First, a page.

“I thank God, whom I serve, as my forefathers did, with a clear conscience, as night and day I constantly remember you in my prayers. Recalling your tears, I long to see you, so that I may be filled with joy. I have been reminded of your sincere faith, which first lived in your grandmother Lois and in your mother Eunice and, I am persuaded, now lives in you also. For this reason I remind you to fan into flame the gift of God, which is in you through the laying on of my hands. For God did not give us a spirit of timidity, but a spirit of power, of love and of self-discipline.” 2 Tim. 1:3-7 (NIV)
Recently I was privileged to serve as the interim pastor of the Ballardsville Baptist Church near Louisville. During our nine months together, I grew to love and respect the people of the church. The church has a strong missions heritage, especially under the leadership of former pastor, Tommy Purvis and his wife Carla.
On my final Sunday, I decided to preach from 2 Timothy, my favorite letter written by the Apostle Paul. As Paul wrote from the cold, Roman dungeon, he obviously missed his close friend Timothy. This letter, like no other, shows the heart of this great warrior. We see him up close and personal–real and raw! Here are the main points I shared from 2 Timothy 1:3-7….
Paul offers the following words of encouragement to young Timothy:
- I’m praying for you. Paul told Timothy that he constantly remembered him in his prayers (2 Tim. 1:3). I once heard someone say, “I’ll pray for you because you need the prayers and I need the practice.” I doubt that Paul needed the practice, but I’m sure Timothy needed his prayers. Billy Graham once said that there are three secrets to success in ministry: “prayer, prayer, and more prayer.”
- I miss you. Paul said, “Recalling your tears, I long to see you” (2 Tim. 1:4). Paul mentored and discipled Timothy as they served together. Paul sometimes called him his son in the faith (1 Tim. 1:2), so they had a spiritual father and son relationship. We need to remember the role that relationships play in making disciples. See Top 5 Reasons to Disciple 1-2-1, How to Get Started with 1-2-1 Discipleship, and New Believer Mentoring for disciple-making helps.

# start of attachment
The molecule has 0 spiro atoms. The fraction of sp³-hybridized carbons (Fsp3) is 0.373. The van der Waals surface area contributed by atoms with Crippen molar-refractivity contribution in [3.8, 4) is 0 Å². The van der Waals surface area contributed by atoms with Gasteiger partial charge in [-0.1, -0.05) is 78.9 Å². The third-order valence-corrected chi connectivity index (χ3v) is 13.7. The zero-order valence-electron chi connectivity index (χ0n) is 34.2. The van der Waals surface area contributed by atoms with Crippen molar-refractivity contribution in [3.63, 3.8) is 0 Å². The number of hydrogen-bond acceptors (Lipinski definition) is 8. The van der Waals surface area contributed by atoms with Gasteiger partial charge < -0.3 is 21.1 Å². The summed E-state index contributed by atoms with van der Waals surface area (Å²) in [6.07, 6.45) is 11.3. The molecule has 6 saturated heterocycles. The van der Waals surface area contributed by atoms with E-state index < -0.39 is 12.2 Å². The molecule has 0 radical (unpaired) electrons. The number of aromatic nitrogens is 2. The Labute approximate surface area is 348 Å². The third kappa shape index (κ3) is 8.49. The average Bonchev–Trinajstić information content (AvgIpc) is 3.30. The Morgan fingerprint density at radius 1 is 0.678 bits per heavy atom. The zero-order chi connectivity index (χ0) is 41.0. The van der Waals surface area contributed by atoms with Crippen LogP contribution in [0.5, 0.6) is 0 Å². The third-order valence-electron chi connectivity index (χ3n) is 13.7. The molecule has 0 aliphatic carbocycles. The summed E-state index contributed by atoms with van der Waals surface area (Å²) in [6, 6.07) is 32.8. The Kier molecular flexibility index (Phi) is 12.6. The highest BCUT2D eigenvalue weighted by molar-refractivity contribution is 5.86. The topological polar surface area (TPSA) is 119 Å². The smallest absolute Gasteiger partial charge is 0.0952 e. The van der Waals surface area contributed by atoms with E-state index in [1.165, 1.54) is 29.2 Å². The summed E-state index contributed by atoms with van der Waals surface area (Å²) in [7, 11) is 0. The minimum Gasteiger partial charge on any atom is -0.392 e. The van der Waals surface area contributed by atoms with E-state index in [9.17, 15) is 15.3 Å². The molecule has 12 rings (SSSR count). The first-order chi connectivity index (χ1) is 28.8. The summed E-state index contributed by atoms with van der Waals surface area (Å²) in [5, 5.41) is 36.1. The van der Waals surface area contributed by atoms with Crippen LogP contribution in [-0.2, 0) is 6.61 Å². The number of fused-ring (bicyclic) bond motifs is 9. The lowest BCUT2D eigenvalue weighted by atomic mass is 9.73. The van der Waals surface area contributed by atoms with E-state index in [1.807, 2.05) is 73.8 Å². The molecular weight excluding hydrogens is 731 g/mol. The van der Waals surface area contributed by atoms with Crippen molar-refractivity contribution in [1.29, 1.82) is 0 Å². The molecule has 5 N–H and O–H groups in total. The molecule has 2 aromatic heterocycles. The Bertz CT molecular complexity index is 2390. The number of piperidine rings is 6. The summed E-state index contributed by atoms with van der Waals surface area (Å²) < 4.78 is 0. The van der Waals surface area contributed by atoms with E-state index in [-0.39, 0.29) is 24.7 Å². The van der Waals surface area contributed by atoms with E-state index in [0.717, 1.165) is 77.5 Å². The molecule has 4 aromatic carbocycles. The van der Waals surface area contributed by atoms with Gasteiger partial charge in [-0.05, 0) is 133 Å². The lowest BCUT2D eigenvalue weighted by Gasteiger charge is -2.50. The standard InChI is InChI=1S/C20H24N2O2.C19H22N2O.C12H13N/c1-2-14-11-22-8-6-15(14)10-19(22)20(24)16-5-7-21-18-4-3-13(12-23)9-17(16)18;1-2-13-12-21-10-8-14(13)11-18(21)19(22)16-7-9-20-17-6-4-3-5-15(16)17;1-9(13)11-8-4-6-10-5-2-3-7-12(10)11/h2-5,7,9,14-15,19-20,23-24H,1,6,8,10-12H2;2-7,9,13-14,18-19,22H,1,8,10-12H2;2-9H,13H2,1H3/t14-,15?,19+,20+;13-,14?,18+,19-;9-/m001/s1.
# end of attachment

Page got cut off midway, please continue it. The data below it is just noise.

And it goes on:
- People are saying good things about you. Paul told Timothy that he had been reminded of his sincere faith that he received from his mother and his grandmother (2 Tim. 1:5). I don’t know what happened or what was said that reminded Paul of Timothy’s sincerity, but he encouraged Timothy by passing along the good word. We need to be people who offer a good word on a daily basis because we all need encouragement from time to time.
- Keep the fire burning. Paul told Timothy to keep using and strengthening his spiritual gift. Surely, Paul had been faithful to his calling, so he could encourage Timothy, with genuine integrity, to remain faithful as well. One of the strongest mentoring methods is modeling. Look at the excerpt from Top 5 Reasons to Disciple 1-2-1:
Modeling is effective in 1-2-1 discipleship. The good news with this method is that the person being discipled can see your life “up close and personal.” The bad news with this method is that the person being discipled can see your life “up close and personal.” As the discipler, we cannot model perfection, but we can model a Godly, Christian life.
- Be brave. Paul told Timothy that God didn’t give him a “spirit of timidity” (2 Tim. 1:7). In the Greek language, the word timidity can be translated cowardness. Paul told Timothy not to be a coward. To state it in the positive, he told him to be brave. He told him to have a spirit of power, a spirit of love, and a spirit of self-discipline. See Ordering Your Private World, Discipleship Requirements, and The Value of a List for more information along these lines.